For the same economic evaluation, different sources of model parameters lead to different results. In the studies included in the analysis, the direct medical cost data mainly came from published literature, clinical data of the included patients (retrospective/prospective), medical institution data, and other public data. Most of the studies were not limited to a single source but combined data from multiple sources. Direct non-medical costs mostly refer to transportation costs, which are the average ticket price from each city to the target city. Indirect costs, also known as labor costs, refer to the loss of labor time and productivity of patients and their families caused by illness, disability or death. This includes the loss of wages of patients and their families caused by suspension of school, rest from work, and early death, and consist of lost working days and per capita disposable income. Regarding the effect data, four studies [16, 18, 19, 21] obtained them from the clinical data of the included patients, among which only one study [18] was based on a prospective database. Six studies [13, 14, 20, 22,23,24] obtained their data from published literature. The other two obtained their data from a randomized controlled trial [15] and a German IVF registry [17]. The data on state transition probability were mainly derived from published literature, clinical data of the included patients, and publicly available national data. Eight studies [13,14,15, 17, 20, 22,23,24] referred to published literature. Three studies [16, 19, 21] obtained their data from the clinical data of the included patients. Three studies [13, 17, 23] referred to the national public data, among which the data of two US studies [13, 23] were from SART, and the data of one German study [17] was from the German IVF registry. (Table 4)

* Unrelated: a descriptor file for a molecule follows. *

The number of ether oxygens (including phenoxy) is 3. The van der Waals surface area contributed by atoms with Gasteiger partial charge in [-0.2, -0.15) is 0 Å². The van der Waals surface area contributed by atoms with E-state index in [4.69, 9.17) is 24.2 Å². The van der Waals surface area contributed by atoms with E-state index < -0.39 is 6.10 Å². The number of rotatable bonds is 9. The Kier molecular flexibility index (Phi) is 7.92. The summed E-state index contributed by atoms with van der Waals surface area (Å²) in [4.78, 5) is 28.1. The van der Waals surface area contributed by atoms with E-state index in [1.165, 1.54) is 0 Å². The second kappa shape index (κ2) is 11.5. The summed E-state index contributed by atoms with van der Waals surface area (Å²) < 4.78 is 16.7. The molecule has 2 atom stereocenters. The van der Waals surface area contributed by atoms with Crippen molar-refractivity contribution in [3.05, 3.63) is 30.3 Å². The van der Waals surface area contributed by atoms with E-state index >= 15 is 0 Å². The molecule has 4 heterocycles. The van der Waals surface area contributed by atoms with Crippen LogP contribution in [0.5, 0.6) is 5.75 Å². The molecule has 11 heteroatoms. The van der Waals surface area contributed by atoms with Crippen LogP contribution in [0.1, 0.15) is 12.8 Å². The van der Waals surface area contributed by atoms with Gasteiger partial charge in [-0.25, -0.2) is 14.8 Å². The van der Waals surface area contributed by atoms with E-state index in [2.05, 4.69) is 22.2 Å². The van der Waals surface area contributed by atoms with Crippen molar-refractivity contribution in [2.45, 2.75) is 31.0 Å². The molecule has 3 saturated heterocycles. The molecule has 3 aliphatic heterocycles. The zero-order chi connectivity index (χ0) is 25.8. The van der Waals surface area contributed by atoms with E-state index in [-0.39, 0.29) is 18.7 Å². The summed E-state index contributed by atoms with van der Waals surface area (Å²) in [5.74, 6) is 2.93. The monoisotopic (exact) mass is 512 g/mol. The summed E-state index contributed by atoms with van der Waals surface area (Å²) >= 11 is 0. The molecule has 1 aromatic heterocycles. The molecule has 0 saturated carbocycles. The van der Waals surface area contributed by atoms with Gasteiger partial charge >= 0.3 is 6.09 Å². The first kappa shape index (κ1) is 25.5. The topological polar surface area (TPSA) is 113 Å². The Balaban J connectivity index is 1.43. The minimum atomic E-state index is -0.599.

Table 4 Model parameters of the included studies

In the economic evaluation of ART, direct medical costs mainly include hospital costs such as drug, egg collection, embryo transfer, ultrasound, laboratory, delivery, abortion, and adverse event treatment costs. Only three [14, 16, 24] of these studies explicitly included the cost of treating adverse events. Direct non-medical costs include medical transportation, accommodation, and nursing costs. Indirect costs refer to patient-related labor loss, income loss caused by accompanying family members for medical treatment, etc. One study [15] included indirect costs, and another study [16] included direct non-medical and indirect costs, where direct non-medical costs included only transportation costs. (Table 4)